Candice: Last year Phil and I went to the Stratford Literary Festival and enjoyed a talk from three recently published authors.  I work in Stratford upon avon so was pleased to see that my work has decided to get involved in this year’s festival. Why, because it means I might be able to blag some free tickets!  Seriously, its nice to be involved in something local and give them some support, the same reason I do my best to attend shows or plays that friends of mine are in as if we didnt all experiment in these things the world would be a boring place.

Anyway, work is sponsoring at talk by, and I quote, ‘Python, adventurer, travel writer and all round national treasure, Michael Palin‘.

COOL!  I love the Palin.  Even though he is old enough to be my Dad he has a certain something that isn’t exactly sexy but just makes you love him a little bit.  Girls, you understand.  Even more confusing that one should feel like this as he is often seen dressed as a woman or making a tit out of himself trying to dance like the locals.

Anyway, Michael is not the only one appearing at this month-long event, there are lots of other writers of all styles and other events all about things writing.  Phil and I will be doing our best to pop along to a few events and get some more insight into the hallowed world of writing and publishing.

As part of my conversations with our writing buddy Daisy Waugh I’ve mentioned the festival so I’m hoping she might be able to get involved.  If that’s the case we might get to meet her (not stalk her, promise) which would be extra cool.

If you want more information have a look at their site. http://www.stratfordliteraryfestival.co.uk/

Go one, branch out and give it a try.

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Understanding the publishing model and why luck matters

Phil: After the Literary festival session, while everyone else rushed to have books signed, we had an interesting chat with Gareth Howard about the publishing model. Earlier in the evening, the idea of publishing as a business was touted. It’s an uncomfortable fact for most people gripped with the urge to write that if you want to see your words in print then you need a marketable product. Not just a good book, but a book that will sell.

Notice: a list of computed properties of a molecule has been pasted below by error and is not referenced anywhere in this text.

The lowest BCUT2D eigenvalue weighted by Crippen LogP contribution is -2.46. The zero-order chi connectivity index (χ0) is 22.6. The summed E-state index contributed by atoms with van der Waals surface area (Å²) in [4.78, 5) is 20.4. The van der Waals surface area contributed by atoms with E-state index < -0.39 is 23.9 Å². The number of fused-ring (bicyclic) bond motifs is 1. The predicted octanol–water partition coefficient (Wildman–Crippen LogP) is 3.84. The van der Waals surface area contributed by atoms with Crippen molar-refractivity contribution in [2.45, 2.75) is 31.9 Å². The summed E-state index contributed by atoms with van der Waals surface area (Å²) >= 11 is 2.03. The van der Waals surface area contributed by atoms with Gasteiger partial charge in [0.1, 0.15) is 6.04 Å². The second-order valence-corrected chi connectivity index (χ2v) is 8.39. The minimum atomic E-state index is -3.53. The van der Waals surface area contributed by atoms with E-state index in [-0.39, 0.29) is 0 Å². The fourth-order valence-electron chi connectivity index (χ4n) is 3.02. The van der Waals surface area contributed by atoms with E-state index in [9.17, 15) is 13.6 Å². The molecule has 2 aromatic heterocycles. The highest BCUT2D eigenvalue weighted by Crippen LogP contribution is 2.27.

One way, as we have discussed, is to be famous. If Alexa Chung (a name I picked out randomly from yesterday’s Metro so I assume she/he is famous) writes a book then it’s on the shelves. Pippa Middleton has publishing advances on offer that would allow most of us to give up work. Cynically I suspect that this isn’t because she is the new bard but more to do with having a nice bum at her sister’s wedding.

The other way is to be pushing something people want. Gareth was relating how he had worked in TV commissioning. In that industry, producers wanted certain types of programme and if you had them, you got the money. The same idea works with books. At the moment, even the owner of a pert derriere couldn’t flog a story about a boy wizard or teenage vampire. The world has been there and done that.

“But what do they want ?” I hear you cry. Dunno. And if I did, I’d probably have a go at writing it myself and become fabulously wealthy. That’s the problem.

However, it is also good news. Have you sent your novel off to a thousand agents with only rejection slips to show for it ? Worry no more. It might not be that you can’t write. Maybe you don’t need to spend hours agonising over every single word. Your problem is that you don’t have what they want at this moment in time.

You need to be lucky as well as good. A mediocre written story and agent knows they have a home for will be more readily accepted than a super one that’s unfashionable. OK, so you might start a new fashion but very few business people are going to bet on that. Far easier to tell your boss you’ve hauled something out of the slush pile, especially if it is headed “by Selena Gomez” (apparently the most searched for celebrity online. No, I don’t know who she is either. Presumably that’s why people turn to Google).

Which brings me to back to us. We are trying to sell a love story with a background firmly set in the recession. The funny stuff that goes on in the background revolves around a quango being closed down. That makes it topical – and if the double dip recession goes triple dip, we’re still in with a shot – yet hopefully with a story that transcends time. All we need is a bit of luck. Mind you, I bought a lottery ticket that evening and didn’t get a single number…